Israel to triple size of West Bank settlement Amihai

Since the 1993 Oslo Accords and until the end of the Obama Administration, Israel has largely refrained from creating new settlements.

August 8, 2018 17:36
2 minute read.
THE NEWLY built settlement of Amihai seen from the vinyards of Meshek Achiya just north of the Shilo

THE NEWLY built settlement of Amihai seen from the vinyards of Meshek Achiya just north of the Shiloh Valley July 12, 2018 . (photo credit: MARC ISRAEL SELLEM)


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Israel plans to triple the area of the newly created Amihai settlement, so that its boundaries would include the Adei Ad outpost.

Such a move would allow for the legalization of Adei Ad, which was first built in 1998 with NIS 2.9 million from the Ministry of Construction and Housing.

According to the Talia Sasson’s 2005 outpost report, it was never approved by the government or the Ministry of Defense. It is located on both state and private Palestinian property. Both Adei Ad and Amihai are located a short distance away from the Shiloh settlement.

The Civil Administration sent a letter to the left-wing NGO Yesh Din stating its intention to increase Amihai’s boundaries.

The group had petitioned the High Court of Justice against the Adei Ad outpost in 2014 on behalf of four nearby Palestinian communities; Turmus Aya, Karyut, Jalud and Mughair.

It has asked the court to evacuate the outpost, because it was illegally built and its presence causes harm to the nearby Palestinian communities. The state has already told the court that it plans to legalize it.

Adei Ad is one of some 70 outposts which Israel in working on authorizing. In cases where an outpost is located outside of a settlement, like Adei Ad, Israel’s preference has been to expand the boundaries of West Bank communities rather than creating a new settlement.

Since the 1993 Oslo Accords and until the end of the Obama Administration, Israel has largely refrained from creating new settlements.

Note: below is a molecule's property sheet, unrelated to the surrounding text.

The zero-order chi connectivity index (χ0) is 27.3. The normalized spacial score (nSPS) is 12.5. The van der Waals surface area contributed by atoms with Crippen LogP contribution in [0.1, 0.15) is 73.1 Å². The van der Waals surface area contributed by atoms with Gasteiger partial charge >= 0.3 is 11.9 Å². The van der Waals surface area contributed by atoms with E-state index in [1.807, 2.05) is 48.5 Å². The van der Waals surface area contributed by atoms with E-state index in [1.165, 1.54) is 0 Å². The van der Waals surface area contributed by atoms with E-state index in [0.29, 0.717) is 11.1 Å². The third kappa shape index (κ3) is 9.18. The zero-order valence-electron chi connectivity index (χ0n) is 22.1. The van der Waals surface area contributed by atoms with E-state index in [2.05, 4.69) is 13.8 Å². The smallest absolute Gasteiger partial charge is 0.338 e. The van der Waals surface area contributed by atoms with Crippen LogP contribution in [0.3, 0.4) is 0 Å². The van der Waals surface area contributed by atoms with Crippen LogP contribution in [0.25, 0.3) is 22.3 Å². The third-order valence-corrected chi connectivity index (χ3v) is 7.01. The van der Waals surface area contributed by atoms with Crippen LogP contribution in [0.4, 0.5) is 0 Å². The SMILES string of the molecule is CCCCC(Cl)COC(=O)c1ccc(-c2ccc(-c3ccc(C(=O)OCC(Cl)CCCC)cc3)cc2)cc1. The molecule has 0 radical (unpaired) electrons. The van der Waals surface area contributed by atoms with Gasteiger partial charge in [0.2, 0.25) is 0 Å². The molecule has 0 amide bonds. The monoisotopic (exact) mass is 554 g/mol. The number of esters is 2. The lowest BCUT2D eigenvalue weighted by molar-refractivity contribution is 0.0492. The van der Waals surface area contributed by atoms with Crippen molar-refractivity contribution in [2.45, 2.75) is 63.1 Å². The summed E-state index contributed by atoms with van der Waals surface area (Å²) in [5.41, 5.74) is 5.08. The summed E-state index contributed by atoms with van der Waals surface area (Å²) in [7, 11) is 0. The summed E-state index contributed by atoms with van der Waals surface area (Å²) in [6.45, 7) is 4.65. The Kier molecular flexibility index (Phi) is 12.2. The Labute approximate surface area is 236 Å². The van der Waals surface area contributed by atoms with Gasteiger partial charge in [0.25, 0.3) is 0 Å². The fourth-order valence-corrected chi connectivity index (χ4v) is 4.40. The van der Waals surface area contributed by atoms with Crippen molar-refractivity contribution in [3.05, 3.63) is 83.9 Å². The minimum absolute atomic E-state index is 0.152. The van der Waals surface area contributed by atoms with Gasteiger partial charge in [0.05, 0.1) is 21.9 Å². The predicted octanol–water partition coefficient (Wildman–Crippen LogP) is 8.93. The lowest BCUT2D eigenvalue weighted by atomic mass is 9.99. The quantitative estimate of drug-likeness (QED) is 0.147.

It is unclear if it will continue this policy under the Trump Administration. For the first time in 25 years, Israel created an entirely new settlement in 2017, when it authorized the Amihai community for the 40 families who had lived in the evacuated Amona outpost.

In 2018, Israel agreed to transform the Havat Gilad outpost into a new settlement, either in its current location or nearby.

Yesh Din charged that the plan to expand Amihai’s boundaries was an attempt to create a new territorial bloc in the heart of the West Bank that would also include the Jewish city of Ariel and the Shiloh settlement.

“This is a vicious and malicious expropriation plan with far-reaching implications, first and foremost for the residents of the Palestinian villages,” Yesh Din said.

It added that the villages had petitioned the High Court in the hope it would protect them against acts of vandalism, violence and property damage.

The creation of a new settlement bloc is part of the government’s plan to annex the West Bank and to legalize the outposts at the expense of the Palestinians, Yesh Din said.

Right-wing politicians in Netanyahu’s government have been blunt about their intention to apply sovereignty to Judea and Samaria and to increase Jewish building and development in that area.

They have pushed back against any portrayal of the settlements as a stumbling block to peace with the Palestinians.

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